v the fact that the budgetary contributions of member states are determined according to criteria which reflected the economic situation of members after the Second World War, and do not correspond to current economic realities.
21. But, above all, some words are missing from the UN Charter: they are democracy and fair representation.
22. These words were far from the concerns of the founders of the organisation but they are essential in today’s world. The Council of Europe should exert all of its political weight and authority to ensure that these concepts are included in the current debate on UN reform and finally translated into the UN system, consistent with its values and aims.
23. This is a daunting task. We must find a way to redistribute power within the United Nations to reflect the current geopolitical balance without the spur of a major catastrophe behind us, such as the Second World War, and without provoking a new catastrophe. In addition, we should ensure that democracy, as a value, is endorsed in UN mechanisms, with the creation of a parliamentary dimension, as already recommended by our Assembly.

4 The Assembly’s position on the United Nations

24. The Assembly has a long history of support of the United Nations and multilateralism. The main issues which it has addressed over the last decade with reference to the United Nations include:

4.1 UN reform

25. The Assembly supports a reform process aimed at improving the functioning of the organisation. In particular, it wishes the UN Security Council to be more transparent, democratic and representative of the current United Nations membership.NoteIn addition,the Assembly has taken position in favour of a reform which would improve the capability of the Security Council to act in cases of massive and systematic violations of human rights with grave humanitarian consequences.NoteHowever, the Assembly has never supported any specific reform model, as regards composition, number of seats and veto rights.
26. As regards the UN General Assembly, the Assembly believes that it should be given more political leverage, by enhancing the authority of its President in two ways: extending his/her mandate to three years and considering electing a political figure to this post.Note

4.2 From parliamentary involvement in UN work to a parliamentary dimension

27. The position of the Assembly on this subject has evolved over the years: while in the late ‘90s the Assembly only called for a greater involvement of representatives of national parliaments in the activities of the United Nations,Note in 2006 it called explicitly for the establishment of a parliamentary dimension of the United Nations and proposed a model for it.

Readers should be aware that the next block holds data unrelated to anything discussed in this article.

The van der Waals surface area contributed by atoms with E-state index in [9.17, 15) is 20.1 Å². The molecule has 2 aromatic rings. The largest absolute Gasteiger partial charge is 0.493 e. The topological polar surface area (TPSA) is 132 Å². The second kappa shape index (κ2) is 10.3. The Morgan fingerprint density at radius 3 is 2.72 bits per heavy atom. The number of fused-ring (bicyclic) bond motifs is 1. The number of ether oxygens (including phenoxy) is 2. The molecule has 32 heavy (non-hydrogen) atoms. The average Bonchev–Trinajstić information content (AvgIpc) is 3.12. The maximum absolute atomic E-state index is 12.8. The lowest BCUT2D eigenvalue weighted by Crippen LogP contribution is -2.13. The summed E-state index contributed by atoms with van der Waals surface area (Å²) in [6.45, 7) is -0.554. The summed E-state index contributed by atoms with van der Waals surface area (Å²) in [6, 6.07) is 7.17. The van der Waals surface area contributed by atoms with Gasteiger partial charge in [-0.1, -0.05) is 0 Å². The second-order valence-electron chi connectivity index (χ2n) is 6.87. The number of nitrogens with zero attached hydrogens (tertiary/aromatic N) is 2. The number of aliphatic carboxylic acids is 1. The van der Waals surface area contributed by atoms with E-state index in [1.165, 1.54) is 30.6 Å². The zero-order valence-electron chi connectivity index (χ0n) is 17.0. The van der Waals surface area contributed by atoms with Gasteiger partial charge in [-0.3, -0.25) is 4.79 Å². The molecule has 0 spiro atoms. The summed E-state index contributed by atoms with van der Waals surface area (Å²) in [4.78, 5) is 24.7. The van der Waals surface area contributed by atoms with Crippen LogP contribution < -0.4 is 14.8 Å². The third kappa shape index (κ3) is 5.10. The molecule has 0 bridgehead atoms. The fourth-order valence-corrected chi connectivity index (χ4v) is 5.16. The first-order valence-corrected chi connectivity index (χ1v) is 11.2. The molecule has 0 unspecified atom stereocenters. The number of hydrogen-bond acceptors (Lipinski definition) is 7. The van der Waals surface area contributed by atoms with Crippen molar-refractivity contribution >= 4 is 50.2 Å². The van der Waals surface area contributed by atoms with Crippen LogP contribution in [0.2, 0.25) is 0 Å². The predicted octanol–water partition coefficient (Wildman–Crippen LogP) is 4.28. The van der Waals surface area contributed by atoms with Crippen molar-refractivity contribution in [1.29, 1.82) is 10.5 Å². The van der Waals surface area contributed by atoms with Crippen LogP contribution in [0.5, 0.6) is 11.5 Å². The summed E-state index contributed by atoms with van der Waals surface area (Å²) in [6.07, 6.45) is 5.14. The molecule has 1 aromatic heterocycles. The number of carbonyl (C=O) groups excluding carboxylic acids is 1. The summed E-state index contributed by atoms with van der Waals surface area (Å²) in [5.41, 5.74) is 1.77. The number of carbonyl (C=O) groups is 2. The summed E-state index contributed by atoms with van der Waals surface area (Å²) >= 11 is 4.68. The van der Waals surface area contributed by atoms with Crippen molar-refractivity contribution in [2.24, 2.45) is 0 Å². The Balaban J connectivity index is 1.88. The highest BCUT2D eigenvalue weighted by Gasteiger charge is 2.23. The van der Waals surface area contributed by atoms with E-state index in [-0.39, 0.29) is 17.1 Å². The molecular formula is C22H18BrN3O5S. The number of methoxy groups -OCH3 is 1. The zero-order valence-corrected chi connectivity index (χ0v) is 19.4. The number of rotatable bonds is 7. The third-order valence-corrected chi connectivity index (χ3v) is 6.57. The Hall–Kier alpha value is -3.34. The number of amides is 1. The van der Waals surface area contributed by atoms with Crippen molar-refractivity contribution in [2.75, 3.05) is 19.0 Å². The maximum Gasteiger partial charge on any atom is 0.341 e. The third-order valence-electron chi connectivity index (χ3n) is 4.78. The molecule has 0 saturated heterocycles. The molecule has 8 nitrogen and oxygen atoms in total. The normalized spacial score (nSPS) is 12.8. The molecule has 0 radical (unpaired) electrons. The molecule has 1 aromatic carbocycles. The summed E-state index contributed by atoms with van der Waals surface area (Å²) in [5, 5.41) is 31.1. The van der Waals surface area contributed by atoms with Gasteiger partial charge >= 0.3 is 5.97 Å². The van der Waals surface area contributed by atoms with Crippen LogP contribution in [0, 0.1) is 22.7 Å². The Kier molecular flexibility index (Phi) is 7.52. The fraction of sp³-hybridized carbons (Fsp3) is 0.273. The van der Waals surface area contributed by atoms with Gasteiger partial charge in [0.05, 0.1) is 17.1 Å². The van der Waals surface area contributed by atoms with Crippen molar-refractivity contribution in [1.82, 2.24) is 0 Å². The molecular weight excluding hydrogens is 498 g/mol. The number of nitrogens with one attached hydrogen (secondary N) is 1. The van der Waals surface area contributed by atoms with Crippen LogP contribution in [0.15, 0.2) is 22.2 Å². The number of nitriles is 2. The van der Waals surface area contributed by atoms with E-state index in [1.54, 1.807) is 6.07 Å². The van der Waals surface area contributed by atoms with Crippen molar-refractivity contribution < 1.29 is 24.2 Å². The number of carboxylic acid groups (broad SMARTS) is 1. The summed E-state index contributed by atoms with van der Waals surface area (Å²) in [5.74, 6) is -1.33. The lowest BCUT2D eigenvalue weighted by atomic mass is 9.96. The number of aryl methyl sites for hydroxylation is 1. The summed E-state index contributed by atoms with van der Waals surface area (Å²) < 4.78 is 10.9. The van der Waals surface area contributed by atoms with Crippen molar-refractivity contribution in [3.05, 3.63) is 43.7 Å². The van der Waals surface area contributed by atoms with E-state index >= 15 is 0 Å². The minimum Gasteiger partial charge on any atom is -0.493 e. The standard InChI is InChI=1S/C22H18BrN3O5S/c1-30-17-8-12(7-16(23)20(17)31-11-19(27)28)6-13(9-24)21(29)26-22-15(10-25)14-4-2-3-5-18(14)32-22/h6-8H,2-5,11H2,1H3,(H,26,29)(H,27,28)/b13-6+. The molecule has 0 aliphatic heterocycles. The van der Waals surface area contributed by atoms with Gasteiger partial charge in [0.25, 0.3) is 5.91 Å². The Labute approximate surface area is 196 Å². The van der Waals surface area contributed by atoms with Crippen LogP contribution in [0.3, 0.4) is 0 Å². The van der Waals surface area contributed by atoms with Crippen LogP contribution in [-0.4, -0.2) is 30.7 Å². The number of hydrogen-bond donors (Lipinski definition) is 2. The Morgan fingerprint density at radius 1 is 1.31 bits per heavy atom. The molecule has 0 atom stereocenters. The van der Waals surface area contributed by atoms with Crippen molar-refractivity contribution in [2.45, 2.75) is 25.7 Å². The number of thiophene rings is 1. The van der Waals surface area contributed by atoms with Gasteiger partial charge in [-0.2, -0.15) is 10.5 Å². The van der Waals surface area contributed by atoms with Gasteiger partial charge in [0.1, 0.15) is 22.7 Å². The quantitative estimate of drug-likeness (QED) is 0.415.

28. In its Resolution 1476 (2006) on Parliamentary dimension of the United Nations (Rapporteur: Mrs De Zulueta), the Assembly calls for a durable and forward-looking reform, which should be led by the objective of rendering the whole UN system more transparent, legitimate and accountable to its member states, as well as to the public. For this reason, the reform cannot be limited to making the Organisation more reflective of current geopolitical realities – for instance by reforming the UN Security Council - but should aim at incorporating democratic mechanisms into the UN system, with a view to redressing the democratic deficit in global governance and bridging the distance between the UN and the people.
29. In this context, the closer involvement of parliamentarians in UN activities is a fundamental instrument to associate the people – through their elected representatives – to the UN deliberative process, the oversight of UN activities and the monitoring of the implementation of UN decisions by member states. This involvement should be enhanced progressively: it should start by ensuring that parliamentarians are fully informed of UN activities, culminating with the inclusion in the UN system of a parliamentary assembly with consultative functions for the UN General Assembly.

4.3 Co-operation between the Council of Europe and the United Nations

30. In all its recommendations on the United Nations, the Assembly has asked the Committee of Ministers to examine ways to strengthen co-operation between the two organisations.
31. At the moment, the Council of Europe enjoys the status of observer with the UN General Assembly. In this context, the Secretary General of the Council of Europe as well as Parliamentary Assembly members are involved every other year in a debate on the co-operation between the United Nations and regional and other organisations. This debate is normally the opportunity for the sub-committee on external relations of the Assembly’s Political Affairs Committee to meet in the UN Headquarters in New York, and hold an exchange of views with UN officers.
32. In addition, the Council of Europe and its Assembly have working relations with a number of UN agencies and bodies, including the UN High Commissioner for Refugees (UNHCR), the Human Rights Council (HRC), the UN High Commissioner for Human Rights, the UN Committee against Torture, UNDP, UNESCO, etc., as well as with relevant UN Rapporteurs, Special Representatives of the UN Secretary General and mediators.